One recent Friday, Cathryn Vandenbrink, the regional director for Artspace, got a call that all the children were making Christmas decorations for the exterior of the Pioneer Square...

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One recent Friday, Cathryn Vandenbrink, the regional director for Artspace, got a call that all the children were making Christmas decorations for the exterior of the Pioneer Square building where they lived.

“It was so wonderful,” she said. “I just loved it.”

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That was a triumph because the 16 children had been living in the Tashiro Kaplan Artist Lofts in Seattle only since June 1.

In the building are dancers, actors, musicians, painters, photographers, sculptors and writers, including nine families, Vandenbrink said.

“It’s different from regular housing. These are people who are living and working in their spaces 24 hours a day. There are people coming and going all the time,” Vandenbrink said. “They have potlucks almost every week in the building. It’s a strong sense of community.”

The lofts are for people at or below 60 percent of the area’s median income. The spaces are managed by Artspace, a Minneapolis

based nonprofit real-estate developer.

Whether it is Minneapolis’ warehouse district or a former molasses factory in St. Paul, Minn., Artspace is transforming America’s downtowns. The group has created civic art spaces in Reno, Nev.; Galveston, Texas; Pittsburgh; Portland; and other cities.

It may come to Everett, a city of nearly 100,000 people that’s well-populated with artists.

The idea of a living/working arts center appeals to Janet Foley, a Snohomish artist working in fused glass. For years, she had worked alone on her art.

“Through the Arts Council of Snohomish County, I made friends, and we began to work collaboratively together. That gave me the confidence to take my own work further.”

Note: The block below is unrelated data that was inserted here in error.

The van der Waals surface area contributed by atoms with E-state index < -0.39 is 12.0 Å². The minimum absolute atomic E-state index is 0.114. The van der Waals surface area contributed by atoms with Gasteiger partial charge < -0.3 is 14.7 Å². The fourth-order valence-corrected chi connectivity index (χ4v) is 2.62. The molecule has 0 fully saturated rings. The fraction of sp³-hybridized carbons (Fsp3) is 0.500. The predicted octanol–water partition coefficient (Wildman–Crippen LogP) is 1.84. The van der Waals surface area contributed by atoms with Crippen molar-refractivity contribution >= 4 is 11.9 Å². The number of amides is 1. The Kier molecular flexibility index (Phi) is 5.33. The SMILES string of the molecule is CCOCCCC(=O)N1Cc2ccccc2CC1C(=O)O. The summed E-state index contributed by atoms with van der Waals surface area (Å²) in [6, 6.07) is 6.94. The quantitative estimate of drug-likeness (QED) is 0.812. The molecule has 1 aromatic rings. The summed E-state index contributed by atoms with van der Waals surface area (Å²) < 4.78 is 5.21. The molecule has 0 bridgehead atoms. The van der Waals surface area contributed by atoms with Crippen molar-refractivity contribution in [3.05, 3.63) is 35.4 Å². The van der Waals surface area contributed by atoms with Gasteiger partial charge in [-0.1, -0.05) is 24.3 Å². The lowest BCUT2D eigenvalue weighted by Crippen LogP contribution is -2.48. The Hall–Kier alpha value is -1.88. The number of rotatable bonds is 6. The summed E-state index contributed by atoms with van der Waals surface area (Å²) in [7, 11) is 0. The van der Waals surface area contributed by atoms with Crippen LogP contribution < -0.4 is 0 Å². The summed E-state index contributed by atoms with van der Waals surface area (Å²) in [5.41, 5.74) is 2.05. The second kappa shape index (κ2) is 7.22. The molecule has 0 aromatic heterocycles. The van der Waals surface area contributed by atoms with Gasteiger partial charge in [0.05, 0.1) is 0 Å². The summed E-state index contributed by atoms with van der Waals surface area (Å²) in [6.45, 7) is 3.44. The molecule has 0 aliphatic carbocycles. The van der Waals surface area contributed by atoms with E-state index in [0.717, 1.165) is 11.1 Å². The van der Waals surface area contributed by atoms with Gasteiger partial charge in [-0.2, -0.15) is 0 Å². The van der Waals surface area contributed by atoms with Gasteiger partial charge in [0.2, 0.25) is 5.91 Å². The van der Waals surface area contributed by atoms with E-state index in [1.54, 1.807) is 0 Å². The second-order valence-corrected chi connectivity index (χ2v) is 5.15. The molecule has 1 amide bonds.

Foley became an artist in residence in the Edmonds School District last year, teaching nearly 500 children. She also teaches at arts facilities.

“My business has quadrupled in a year,” she said.

That doesn’t surprise the folks at Artspace, which specializes in facilities that offer a mixture of arts uses.

The group’s vice president, Chris Velasco, was invited to Everett and Lynnwood this month to meet artists, business people and local leaders to discuss a regional arts center.

More than 130 people attended Velasco’s recent presentation at the Everett Events Conference Center. Diana Dollar, the vice president of community development for the Snohomish County Economic Development Council, called it “the first conversation we will be having of many more regarding what needs to be in a space to help make the arts community really thrive.”

Dollar said such a place would include production areas for welding, printmaking, photography, pottery, glass and other arts.

“This is something the arts community has to define,” she said. “We want to see it as providing some performing space, if possible.”

Dollar also mentioned related services that could help artists make their art into business.

Velasco will assess an Everett project’s feasibility, said Andrew Commers, the associate project manager of Artspace. “Then comes the market and concept plan.”

Wendy Holmes, the vice president of resource development with Artspace, said: “We have a lot of criterion before evaluating. We often purchase from city or county agencies. Building stock is important but not critical. Housing funds from state and city are important.”

In New York’s trendy SoHo district in the 1950s and 1960s, artists developed lofts and studios in warehouses and industrial spaces. Once they became gentrified, the artists were forced out by market conditions. They called it the SoHo syndrome.

“Artists move in; rents go up; artists go out,” Velasco said.

Artspace was created in 1979 as a nonprofit arts-advocacy agency, and some years later, the company went into property development. Its mission is “to create, foster and preserve affordable space for artists and arts organizations,” Velasco said.

“Artspace puts the financing and managing in place to keep them in good condition and guarantee that this space will be affordable in a 50- and 90-year span,” Holmes said.

Projects take about three to five years to develop. After studying demographics, the board approves a document to build, own and operate a multiuse arts facility.

Snohomish glass artist Foley, who attended Velasco’s presentation in Everett, supports the project.

“I know what the arts can do for a city,” Foley said.

“And I know the power of other artists just being around — someone to do welding, to do table stands — those are the kinds of things that you can feed off of. That goes for any artist. When you’re in a living arts center, they’re there.”

Diane Wright: 425-745-7815 or dwright@seattletimes.com